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Organisational Change in Dell Incorporated - Research Paper Example

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This paper discusses the change models to explain a major change in the organization. With this goal, it becomes apparent to the organization that we needed to change the way we conduct our business. The paper considers the training employees in order to instill them with more skills. …
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Organisational Change in Dell Incorporated
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Download file to see previous pages Its main feature is the utilization of total quality management (TQM) approach, highly flexible and motivated workforce, Just-in-Time (JIT) manufacturing philosophy, and the pursuit of satisfying customers at a global level.
The introduction of the WCM system in Dell represents one of the major organizational changes in the history of the company. Currently, Dell is recognized for this unique business model which is very much different from the ones used by our competitors. This organizational change can be best described by the Total Quality Management and Lean Manufacturing Models.
Consistent with the goal of a world-class manufacturer, TQM denotes a set of management practices within the organization which is implemented to ensure the quality of products and services offered. The primary goal of TQM is the production of commodities which consistently meets or even exceeds customer requirements. With Dell, this means the emphasis on process measurement and controls to pursue continuous improvement. However, TQM does not just involve the production system or processes of the company but embraces the whole operation of a manufacturing business. Implementing TQM involves modifying the whole organization as it has a strong bearing on the culture, attitude, and organization of the company. TQM culture requires the unmatched quality in all aspects of the company's operations with things being done right the first time, and defects and waste eradicated from operations. Important aspects of TQM include customer-driven quality, top management leadership and commitment, continuous improvement, fast response, actions based on facts, employee participation, and a TQM culture.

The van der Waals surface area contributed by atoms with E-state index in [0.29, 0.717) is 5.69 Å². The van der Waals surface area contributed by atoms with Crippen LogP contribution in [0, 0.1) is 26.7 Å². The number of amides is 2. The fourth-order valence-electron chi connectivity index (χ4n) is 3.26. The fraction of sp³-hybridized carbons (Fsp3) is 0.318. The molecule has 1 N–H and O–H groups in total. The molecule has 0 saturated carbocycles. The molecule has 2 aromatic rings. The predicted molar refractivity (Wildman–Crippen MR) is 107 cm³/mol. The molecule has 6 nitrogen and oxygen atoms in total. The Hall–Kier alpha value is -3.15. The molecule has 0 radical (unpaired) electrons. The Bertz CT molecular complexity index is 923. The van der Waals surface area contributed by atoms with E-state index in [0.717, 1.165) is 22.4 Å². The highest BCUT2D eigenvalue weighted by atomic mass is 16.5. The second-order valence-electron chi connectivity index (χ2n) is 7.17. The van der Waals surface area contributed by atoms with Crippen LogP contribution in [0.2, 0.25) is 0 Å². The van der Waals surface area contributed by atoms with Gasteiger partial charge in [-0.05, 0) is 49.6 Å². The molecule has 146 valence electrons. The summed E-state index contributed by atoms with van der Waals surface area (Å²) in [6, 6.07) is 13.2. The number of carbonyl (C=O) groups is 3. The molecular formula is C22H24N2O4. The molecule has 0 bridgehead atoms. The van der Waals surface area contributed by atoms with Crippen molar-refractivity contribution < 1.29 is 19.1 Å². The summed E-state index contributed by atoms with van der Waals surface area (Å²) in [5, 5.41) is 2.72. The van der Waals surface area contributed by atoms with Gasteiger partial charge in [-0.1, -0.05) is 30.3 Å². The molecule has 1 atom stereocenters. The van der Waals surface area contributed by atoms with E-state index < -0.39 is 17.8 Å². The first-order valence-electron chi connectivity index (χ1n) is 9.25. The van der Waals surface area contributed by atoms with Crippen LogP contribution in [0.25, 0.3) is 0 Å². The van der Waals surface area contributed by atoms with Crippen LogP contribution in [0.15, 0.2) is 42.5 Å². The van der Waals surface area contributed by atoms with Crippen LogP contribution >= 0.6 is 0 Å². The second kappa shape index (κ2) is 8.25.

On the other hand, Dell also put in place the Just-in-Time (JIT) manufacturing philosophy from Japan. This concept is attributed to automaker Toyota. JIT is consistent with the lean manufacturing philosophy of producing the necessary units, in the necessary quantities at the necessary time with the required quality. JIT is a lean manufacturing system which became an innovative approach for Dell to achieve excellence in the reduction or the total elimination of "wastes" which includes overproduction, unneeded inventory, defective products, and transport and waiting time. Thus, the JIT philosophy is an elimination of non-value adding activities in the company's supply chain to boost manufacturing efficiency, driving down cost, and ensuring maximum customer satisfaction by driving down prices of commodities.
The shift to a leaner manufacturing system which prioritizes the elimination of the "wastes" in production necessitated the installation of the following essential elements and features to the manufacturing system: regular meetings of the workforce to discuss the company's practices, confront and solve problems; emphasis on consultation and cooperation (i.e. involving the workforce) rather than confrontation; modification of machinery to reduce setup time; reduction of buffer stock, exposition of problems, reveal bad practices; and elimination of the security blanket of stock. In order to show how the new manufacturing system supported by the principled of TQM and lean manufacturing works, we will look at the supply chain of Dell.
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